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Shoulder pain from eating hamburgers?! Find the Dx with POCUS

July 16, 2014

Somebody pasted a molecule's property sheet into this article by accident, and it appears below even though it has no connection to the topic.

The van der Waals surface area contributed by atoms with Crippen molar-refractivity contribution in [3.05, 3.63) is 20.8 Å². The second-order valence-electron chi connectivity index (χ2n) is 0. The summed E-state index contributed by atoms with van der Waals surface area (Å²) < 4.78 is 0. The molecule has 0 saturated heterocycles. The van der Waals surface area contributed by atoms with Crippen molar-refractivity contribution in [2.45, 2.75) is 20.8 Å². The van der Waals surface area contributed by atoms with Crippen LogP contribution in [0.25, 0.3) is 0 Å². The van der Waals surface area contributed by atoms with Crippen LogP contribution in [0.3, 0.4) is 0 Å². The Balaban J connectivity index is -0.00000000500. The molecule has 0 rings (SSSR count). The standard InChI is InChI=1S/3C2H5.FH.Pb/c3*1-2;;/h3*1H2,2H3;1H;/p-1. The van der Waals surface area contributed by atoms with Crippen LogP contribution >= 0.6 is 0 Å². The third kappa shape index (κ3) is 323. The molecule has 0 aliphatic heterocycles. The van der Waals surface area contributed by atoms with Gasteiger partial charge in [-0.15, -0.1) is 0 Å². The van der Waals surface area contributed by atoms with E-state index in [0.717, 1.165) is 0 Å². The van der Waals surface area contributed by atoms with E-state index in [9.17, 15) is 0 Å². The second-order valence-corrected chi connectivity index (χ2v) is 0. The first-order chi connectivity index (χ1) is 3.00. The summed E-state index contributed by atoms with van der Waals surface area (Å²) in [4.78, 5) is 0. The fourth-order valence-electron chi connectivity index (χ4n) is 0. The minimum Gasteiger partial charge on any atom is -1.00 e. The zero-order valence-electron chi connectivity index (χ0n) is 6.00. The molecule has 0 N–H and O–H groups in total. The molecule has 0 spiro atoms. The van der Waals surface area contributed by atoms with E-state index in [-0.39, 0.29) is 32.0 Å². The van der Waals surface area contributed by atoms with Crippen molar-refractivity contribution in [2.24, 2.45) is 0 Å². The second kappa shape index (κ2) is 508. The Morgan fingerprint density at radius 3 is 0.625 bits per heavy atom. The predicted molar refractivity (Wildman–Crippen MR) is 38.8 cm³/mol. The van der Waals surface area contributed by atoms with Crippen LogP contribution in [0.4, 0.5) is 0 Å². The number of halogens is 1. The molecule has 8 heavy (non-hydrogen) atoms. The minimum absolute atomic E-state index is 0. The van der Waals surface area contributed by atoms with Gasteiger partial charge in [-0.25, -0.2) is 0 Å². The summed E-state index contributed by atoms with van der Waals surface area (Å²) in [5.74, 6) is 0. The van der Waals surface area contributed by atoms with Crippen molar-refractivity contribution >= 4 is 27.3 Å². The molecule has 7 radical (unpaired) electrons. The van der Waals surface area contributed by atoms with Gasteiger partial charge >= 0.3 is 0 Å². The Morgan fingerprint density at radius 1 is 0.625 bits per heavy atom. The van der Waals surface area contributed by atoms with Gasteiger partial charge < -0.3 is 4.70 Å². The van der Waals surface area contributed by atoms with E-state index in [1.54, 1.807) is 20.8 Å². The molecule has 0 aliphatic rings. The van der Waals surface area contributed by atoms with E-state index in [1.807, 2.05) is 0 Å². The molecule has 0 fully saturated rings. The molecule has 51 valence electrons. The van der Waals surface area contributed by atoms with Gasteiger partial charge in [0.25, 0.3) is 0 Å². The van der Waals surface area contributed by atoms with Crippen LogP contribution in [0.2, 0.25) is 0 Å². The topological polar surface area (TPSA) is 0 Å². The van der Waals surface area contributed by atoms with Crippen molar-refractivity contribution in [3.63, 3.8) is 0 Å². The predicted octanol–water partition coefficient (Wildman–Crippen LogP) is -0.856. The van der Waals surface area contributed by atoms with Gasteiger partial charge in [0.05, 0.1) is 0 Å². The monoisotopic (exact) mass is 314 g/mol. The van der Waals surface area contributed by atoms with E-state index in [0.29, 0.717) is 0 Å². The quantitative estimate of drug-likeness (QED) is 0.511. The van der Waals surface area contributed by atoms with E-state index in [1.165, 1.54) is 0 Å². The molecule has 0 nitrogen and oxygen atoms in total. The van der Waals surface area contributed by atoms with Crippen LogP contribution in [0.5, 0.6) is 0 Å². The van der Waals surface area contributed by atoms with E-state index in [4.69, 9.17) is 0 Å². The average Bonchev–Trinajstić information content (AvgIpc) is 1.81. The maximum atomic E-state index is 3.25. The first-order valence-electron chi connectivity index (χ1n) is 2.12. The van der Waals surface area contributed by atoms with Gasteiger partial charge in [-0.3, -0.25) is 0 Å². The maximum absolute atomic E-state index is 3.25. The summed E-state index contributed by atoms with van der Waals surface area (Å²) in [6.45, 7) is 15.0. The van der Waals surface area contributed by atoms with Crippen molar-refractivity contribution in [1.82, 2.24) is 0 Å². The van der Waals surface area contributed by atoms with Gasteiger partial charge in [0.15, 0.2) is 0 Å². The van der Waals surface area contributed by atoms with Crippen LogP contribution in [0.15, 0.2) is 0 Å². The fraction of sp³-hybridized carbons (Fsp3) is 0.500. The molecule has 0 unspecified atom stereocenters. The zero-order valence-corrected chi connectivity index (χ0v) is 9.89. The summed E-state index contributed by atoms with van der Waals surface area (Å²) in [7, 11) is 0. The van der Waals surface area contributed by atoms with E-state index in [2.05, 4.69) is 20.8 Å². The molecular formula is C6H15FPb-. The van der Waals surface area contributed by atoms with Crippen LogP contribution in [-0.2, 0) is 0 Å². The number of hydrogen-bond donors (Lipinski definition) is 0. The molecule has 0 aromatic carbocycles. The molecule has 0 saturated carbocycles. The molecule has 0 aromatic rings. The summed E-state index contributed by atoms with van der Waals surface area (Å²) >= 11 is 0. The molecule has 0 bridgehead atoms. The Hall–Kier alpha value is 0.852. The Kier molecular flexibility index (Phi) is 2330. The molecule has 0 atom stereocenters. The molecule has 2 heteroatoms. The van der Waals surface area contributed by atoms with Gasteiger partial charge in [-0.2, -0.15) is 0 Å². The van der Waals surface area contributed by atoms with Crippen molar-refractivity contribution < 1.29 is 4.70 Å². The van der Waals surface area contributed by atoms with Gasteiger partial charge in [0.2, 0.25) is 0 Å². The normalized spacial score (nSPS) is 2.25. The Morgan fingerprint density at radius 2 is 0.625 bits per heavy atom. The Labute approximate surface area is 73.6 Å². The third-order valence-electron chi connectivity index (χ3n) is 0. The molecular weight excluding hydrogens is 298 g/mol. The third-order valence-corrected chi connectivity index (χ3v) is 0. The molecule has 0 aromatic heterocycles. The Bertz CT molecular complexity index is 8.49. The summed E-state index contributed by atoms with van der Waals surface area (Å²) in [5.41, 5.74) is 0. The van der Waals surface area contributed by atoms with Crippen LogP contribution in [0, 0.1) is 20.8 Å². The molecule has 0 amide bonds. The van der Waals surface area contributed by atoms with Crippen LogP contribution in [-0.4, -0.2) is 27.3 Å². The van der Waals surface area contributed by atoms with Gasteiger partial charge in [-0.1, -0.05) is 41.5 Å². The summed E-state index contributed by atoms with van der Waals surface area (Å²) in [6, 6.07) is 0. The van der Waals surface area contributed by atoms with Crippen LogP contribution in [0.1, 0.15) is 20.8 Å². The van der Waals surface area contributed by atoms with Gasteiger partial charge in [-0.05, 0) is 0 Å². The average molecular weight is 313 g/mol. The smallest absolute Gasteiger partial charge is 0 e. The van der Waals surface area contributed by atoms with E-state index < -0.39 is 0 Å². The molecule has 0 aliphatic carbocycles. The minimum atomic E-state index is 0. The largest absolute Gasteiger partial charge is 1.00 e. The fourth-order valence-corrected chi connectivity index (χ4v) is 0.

While eating a hamburger, an 85 year-old obese woman felt a sudden and sharp pain in her right shoulder. Although she has a past history of rhematoid arthritis, she had no prior shoulder pain. She was also taking coumadin for atrial fibrillation. On arrival, she was unable to move her arm. Several diagnoses come to mind. Septic joint, acute gout, tendinopathy, etc. And how big was that hamburger she was holding?! With POCUS, I could see the subdeltoid bursa filled with fluid containing echogenic material. Interesting. I did an ultrasound-guided tap which yielded clotted blood. She was diagnosed with spontaneous hemorrhagic bursitis. She did very well with conservative treatment. The video shows a lateral view of the shoulder.  The deltoid muscle is in the near field.  The humerus is in the far field.  The bursa is in between.  Effusions in the subdeltoid bursa are often an indirect sign of tendon injury.  But in this case, it was simply a spontaneous hemorrhage related to the coumadin and possibly her rheumatoid arthritis.  See the illustration at the bottom for the relevant anatomy.

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